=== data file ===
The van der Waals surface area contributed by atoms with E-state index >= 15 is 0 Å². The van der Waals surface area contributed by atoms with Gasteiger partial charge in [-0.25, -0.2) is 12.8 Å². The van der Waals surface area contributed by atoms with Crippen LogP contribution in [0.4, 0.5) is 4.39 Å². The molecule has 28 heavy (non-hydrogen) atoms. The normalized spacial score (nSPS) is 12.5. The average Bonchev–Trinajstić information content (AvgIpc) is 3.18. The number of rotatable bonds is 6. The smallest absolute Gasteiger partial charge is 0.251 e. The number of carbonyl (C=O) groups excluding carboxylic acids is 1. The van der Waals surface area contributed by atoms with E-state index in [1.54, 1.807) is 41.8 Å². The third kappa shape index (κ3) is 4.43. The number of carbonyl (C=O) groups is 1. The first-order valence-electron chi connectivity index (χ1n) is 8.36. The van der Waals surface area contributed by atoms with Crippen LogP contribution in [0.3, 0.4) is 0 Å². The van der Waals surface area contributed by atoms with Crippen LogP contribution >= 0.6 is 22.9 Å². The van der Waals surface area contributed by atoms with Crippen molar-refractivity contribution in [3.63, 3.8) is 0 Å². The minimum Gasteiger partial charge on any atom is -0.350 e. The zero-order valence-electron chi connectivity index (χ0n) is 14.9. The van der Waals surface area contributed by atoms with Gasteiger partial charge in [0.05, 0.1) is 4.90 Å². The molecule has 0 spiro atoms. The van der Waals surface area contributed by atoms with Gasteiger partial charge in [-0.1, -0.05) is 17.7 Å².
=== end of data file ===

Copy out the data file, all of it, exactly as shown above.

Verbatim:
The van der Waals surface area contributed by atoms with E-state index >= 15 is 0 Å². The van der Waals surface area contributed by atoms with Gasteiger partial charge in [-0.25, -0.2) is 12.8 Å². The van der Waals surface area contributed by atoms with Crippen LogP contribution in [0.4, 0.5) is 4.39 Å². The molecule has 28 heavy (non-hydrogen) atoms. The normalized spacial score (nSPS) is 12.5. The average Bonchev–Trinajstić information content (AvgIpc) is 3.18. The number of rotatable bonds is 6. The smallest absolute Gasteiger partial charge is 0.251 e. The number of carbonyl (C=O) groups excluding carboxylic acids is 1. The van der Waals surface area contributed by atoms with E-state index in [1.54, 1.807) is 41.8 Å². The third kappa shape index (κ3) is 4.43. The number of carbonyl (C=O) groups is 1. The first-order valence-electron chi connectivity index (χ1n) is 8.36. The van der Waals surface area contributed by atoms with Crippen LogP contribution in [0.3, 0.4) is 0 Å². The van der Waals surface area contributed by atoms with Crippen LogP contribution >= 0.6 is 22.9 Å². The van der Waals surface area contributed by atoms with Crippen molar-refractivity contribution in [3.63, 3.8) is 0 Å². The minimum Gasteiger partial charge on any atom is -0.350 e. The zero-order valence-electron chi connectivity index (χ0n) is 14.9. The van der Waals surface area contributed by atoms with Gasteiger partial charge in [0.05, 0.1) is 4.90 Å². The molecule has 0 spiro atoms. The van der Waals surface area contributed by atoms with Gasteiger partial charge in [-0.1, -0.05) is 17.7 Å².